It was on Fownes Street because it was so derelict. It made an ideal place for a gay community centre at a time when homophobia was endemic. It was important to get somewhere that wasn’t too in the public eye, that was a little bit discreet. Because of course you had to run the gamut of gay bashers, or people wanting to torch the place. I mean there were grills on it. A poet friend of mine from Finglas ,John Grundy,  used to refer to it as ‘Fortress Fownes’. It looked like it was totally grilled. Barricaded.

A new social centre:

The driving force behind the centre was the National Gay Federation, today the National LGBT Federation. It housed “meeting spaces, a youth group, a café, a small cinema and film club and it ran discos at the weekend where gay men, lesbian women and transgender people socialised.”In the years before this, it was clear such a premises was needed. In October 1975,  more than three hundred people attended the opening night of the Phoenix Club, HQ of the Irish Gay Rights Movement (IGRM) at 46 Parnell Square, and as the Irish Queer Archive have noted, this proved the “massive need for a dedicated queer social space in Dublin city.”


Fownes Street as it appears today. 10 Fownes Street is now occupied by Tola Vintage, beside Gourmet Burger Kitchen. (Image: Google Maps)

The plaque on the new Temple Bar premises was unveiled by Dr. Noel Browne, a TD who had bravely raised the issue of gay rights inside Leinster House in 1977, and who had clashed with conservatives forces in the past, most famously during the Mother and Child Scheme controversy.  On the day of the unveiling of the plaque, a speech heralded the centre as  “living proof of gay people’s new found pride…testimony to the fact that [we] the gay citizens of Ireland need no longer fear to be openly ourselves.”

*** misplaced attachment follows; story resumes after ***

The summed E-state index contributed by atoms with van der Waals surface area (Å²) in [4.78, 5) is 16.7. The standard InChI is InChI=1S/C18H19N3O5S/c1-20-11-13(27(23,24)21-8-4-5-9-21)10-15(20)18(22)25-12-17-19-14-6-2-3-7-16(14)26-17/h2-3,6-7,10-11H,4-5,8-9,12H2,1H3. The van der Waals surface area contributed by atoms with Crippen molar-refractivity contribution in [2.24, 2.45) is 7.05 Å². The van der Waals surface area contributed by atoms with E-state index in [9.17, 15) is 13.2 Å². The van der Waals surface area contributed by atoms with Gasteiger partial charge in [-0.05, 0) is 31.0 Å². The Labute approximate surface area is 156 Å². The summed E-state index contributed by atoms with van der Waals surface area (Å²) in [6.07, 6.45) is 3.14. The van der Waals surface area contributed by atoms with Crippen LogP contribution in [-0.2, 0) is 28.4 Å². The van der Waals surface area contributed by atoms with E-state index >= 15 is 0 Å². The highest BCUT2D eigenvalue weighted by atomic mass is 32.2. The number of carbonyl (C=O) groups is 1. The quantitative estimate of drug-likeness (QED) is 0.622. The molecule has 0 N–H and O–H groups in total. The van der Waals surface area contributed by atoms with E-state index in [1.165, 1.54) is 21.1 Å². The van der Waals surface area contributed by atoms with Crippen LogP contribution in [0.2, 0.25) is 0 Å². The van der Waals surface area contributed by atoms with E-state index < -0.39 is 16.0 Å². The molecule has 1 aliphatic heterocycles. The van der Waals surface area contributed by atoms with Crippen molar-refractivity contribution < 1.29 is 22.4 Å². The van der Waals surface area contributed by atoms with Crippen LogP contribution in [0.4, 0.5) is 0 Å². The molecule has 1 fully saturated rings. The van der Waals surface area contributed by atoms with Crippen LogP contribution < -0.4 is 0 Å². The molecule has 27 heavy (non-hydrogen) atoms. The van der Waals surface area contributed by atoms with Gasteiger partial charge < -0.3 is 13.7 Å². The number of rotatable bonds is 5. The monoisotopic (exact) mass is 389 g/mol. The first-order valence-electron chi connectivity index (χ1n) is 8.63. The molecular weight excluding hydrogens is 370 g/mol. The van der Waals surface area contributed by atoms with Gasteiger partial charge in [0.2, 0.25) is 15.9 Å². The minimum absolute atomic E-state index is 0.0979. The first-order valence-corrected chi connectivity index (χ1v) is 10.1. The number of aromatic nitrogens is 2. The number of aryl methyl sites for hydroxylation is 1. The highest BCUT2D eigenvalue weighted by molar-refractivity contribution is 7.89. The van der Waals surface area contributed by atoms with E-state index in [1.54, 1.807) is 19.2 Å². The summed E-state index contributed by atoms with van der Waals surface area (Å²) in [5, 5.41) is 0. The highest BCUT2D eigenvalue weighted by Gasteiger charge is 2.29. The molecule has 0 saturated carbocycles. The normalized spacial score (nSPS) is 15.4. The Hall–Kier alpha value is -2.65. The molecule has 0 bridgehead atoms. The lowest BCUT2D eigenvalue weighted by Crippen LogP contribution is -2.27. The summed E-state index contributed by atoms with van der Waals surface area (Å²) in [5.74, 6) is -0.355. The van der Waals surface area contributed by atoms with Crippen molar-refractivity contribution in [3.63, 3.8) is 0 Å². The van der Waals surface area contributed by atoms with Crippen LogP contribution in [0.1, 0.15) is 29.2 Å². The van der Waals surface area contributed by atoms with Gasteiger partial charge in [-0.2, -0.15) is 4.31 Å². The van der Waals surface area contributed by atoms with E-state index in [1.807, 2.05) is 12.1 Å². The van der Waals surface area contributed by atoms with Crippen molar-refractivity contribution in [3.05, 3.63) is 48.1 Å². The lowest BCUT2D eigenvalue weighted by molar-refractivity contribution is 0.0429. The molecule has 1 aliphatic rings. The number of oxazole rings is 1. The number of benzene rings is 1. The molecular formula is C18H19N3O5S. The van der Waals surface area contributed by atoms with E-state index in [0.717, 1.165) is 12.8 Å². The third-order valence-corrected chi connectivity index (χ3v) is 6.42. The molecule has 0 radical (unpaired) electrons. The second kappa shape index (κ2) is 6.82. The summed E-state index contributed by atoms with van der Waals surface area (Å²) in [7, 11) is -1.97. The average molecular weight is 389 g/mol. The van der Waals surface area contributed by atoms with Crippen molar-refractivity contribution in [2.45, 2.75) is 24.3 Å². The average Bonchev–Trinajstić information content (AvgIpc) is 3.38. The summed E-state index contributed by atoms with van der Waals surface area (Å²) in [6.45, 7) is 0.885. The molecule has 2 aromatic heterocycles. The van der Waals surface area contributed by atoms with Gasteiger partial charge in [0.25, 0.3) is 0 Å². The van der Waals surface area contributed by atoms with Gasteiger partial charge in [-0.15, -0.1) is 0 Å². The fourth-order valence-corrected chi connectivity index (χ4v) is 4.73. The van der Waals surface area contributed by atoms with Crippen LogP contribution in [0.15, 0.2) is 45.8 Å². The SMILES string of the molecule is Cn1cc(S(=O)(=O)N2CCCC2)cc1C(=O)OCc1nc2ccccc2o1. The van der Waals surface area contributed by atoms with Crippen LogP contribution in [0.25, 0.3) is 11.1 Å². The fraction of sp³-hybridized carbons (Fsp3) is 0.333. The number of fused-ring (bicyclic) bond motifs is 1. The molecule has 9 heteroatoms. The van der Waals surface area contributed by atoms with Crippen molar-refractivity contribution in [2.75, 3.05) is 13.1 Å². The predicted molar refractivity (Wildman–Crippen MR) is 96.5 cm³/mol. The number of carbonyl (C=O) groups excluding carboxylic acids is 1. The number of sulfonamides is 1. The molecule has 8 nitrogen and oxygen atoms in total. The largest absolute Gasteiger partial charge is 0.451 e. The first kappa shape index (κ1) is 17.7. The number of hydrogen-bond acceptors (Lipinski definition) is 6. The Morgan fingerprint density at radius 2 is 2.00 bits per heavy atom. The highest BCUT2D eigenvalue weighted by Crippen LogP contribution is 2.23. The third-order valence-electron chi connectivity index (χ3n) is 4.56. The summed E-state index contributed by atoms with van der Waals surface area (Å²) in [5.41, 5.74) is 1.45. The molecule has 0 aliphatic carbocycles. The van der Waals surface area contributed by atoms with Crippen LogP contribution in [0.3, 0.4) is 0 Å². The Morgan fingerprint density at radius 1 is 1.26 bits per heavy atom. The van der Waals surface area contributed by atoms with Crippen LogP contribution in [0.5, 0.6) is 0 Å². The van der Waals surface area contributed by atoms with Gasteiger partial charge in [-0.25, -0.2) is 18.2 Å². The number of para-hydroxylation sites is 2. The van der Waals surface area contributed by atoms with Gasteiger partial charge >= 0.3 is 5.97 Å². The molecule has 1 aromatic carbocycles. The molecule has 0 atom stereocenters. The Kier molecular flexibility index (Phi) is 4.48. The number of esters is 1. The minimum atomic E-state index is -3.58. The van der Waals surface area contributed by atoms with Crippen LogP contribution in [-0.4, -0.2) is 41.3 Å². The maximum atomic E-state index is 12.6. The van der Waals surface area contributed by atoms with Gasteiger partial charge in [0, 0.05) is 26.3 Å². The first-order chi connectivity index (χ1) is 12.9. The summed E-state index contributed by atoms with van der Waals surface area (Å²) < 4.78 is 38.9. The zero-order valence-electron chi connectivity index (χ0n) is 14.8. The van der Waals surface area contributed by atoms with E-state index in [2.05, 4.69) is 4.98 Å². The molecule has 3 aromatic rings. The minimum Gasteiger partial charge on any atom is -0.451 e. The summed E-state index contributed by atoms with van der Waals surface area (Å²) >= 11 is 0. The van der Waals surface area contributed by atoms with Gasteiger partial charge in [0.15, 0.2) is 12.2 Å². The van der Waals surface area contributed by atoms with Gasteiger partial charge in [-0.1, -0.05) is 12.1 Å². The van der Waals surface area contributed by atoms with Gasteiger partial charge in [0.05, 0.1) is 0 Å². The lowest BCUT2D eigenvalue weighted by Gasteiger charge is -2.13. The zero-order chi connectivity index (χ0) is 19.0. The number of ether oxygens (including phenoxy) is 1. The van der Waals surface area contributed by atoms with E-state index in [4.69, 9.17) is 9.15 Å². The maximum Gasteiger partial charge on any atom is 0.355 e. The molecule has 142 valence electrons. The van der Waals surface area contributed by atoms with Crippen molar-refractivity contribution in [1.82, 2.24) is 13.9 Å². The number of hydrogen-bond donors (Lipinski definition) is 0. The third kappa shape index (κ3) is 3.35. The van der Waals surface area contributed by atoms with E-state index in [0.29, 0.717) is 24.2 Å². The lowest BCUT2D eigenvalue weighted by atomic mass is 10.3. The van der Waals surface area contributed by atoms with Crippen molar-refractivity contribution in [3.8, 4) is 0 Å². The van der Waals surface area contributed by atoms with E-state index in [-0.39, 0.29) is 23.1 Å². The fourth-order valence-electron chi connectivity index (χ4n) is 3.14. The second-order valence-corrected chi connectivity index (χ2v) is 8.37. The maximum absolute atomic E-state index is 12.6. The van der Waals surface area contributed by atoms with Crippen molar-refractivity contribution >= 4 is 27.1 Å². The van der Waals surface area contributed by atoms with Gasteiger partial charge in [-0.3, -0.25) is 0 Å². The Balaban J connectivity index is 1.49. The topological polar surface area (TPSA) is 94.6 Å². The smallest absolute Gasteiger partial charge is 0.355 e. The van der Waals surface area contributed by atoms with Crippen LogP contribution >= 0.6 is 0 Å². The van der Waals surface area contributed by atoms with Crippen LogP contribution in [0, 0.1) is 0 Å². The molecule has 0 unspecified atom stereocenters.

The Irish Times reported on the opening of the centre that:

The four-storey building was once a warehouse, but has been renovated and equipped with fire escapes and fire fighting equipment as well as with more “fun” items like the massive disco speakers and imported record collection straight from New York’s most up-to-date record shop, and the brown wood-slatted cafeteria selling Bewley’s coffee.The cinema is already fully functioning.

It was reported that “NGF members will be able to get pink plastic triangles from the centre to wear on their lapels as a sign of membership” In explaining this, David Norris told the press that “Gays were the first to be interned in Nazi camps and also the first to be medically experimented on. And though half a million gays perished in the camps, both German Republics have consistently refused to compensate or even commemorate the fact.” Norris invested heavily in the new centre; indeed The Irish Times reported that it had been “very largely funded by David Norris…with money from selling his home in Greystones, Co. Wicklow, and he is resigned to the fact that he may not get his investment back again.”